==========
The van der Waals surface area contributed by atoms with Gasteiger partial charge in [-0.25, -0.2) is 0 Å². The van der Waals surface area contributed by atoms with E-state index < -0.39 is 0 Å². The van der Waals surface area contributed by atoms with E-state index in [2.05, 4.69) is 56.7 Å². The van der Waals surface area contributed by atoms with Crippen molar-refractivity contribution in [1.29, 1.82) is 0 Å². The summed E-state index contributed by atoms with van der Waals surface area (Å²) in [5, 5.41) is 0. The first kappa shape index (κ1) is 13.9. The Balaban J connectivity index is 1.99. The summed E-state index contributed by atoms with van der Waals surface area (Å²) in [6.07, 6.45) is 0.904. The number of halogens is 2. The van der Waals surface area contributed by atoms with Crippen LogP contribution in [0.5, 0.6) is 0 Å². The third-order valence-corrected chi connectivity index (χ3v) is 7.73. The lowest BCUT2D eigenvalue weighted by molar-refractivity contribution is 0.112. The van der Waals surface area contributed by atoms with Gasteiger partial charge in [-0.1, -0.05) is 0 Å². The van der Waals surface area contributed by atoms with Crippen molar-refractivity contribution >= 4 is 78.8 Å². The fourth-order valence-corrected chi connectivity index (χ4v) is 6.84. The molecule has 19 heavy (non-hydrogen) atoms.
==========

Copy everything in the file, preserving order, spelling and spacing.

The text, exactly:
The van der Waals surface area contributed by atoms with Gasteiger partial charge in [-0.25, -0.2) is 0 Å². The van der Waals surface area contributed by atoms with E-state index < -0.39 is 0 Å². The van der Waals surface area contributed by atoms with E-state index in [2.05, 4.69) is 56.7 Å². The van der Waals surface area contributed by atoms with Crippen molar-refractivity contribution in [1.29, 1.82) is 0 Å². The summed E-state index contributed by atoms with van der Waals surface area (Å²) in [5, 5.41) is 0. The first kappa shape index (κ1) is 13.9. The Balaban J connectivity index is 1.99. The summed E-state index contributed by atoms with van der Waals surface area (Å²) in [6.07, 6.45) is 0.904. The number of halogens is 2. The van der Waals surface area contributed by atoms with Crippen LogP contribution in [0.5, 0.6) is 0 Å². The third-order valence-corrected chi connectivity index (χ3v) is 7.73. The lowest BCUT2D eigenvalue weighted by molar-refractivity contribution is 0.112. The van der Waals surface area contributed by atoms with Gasteiger partial charge in [-0.1, -0.05) is 0 Å². The van der Waals surface area contributed by atoms with Crippen molar-refractivity contribution >= 4 is 78.8 Å². The fourth-order valence-corrected chi connectivity index (χ4v) is 6.84. The molecule has 19 heavy (non-hydrogen) atoms.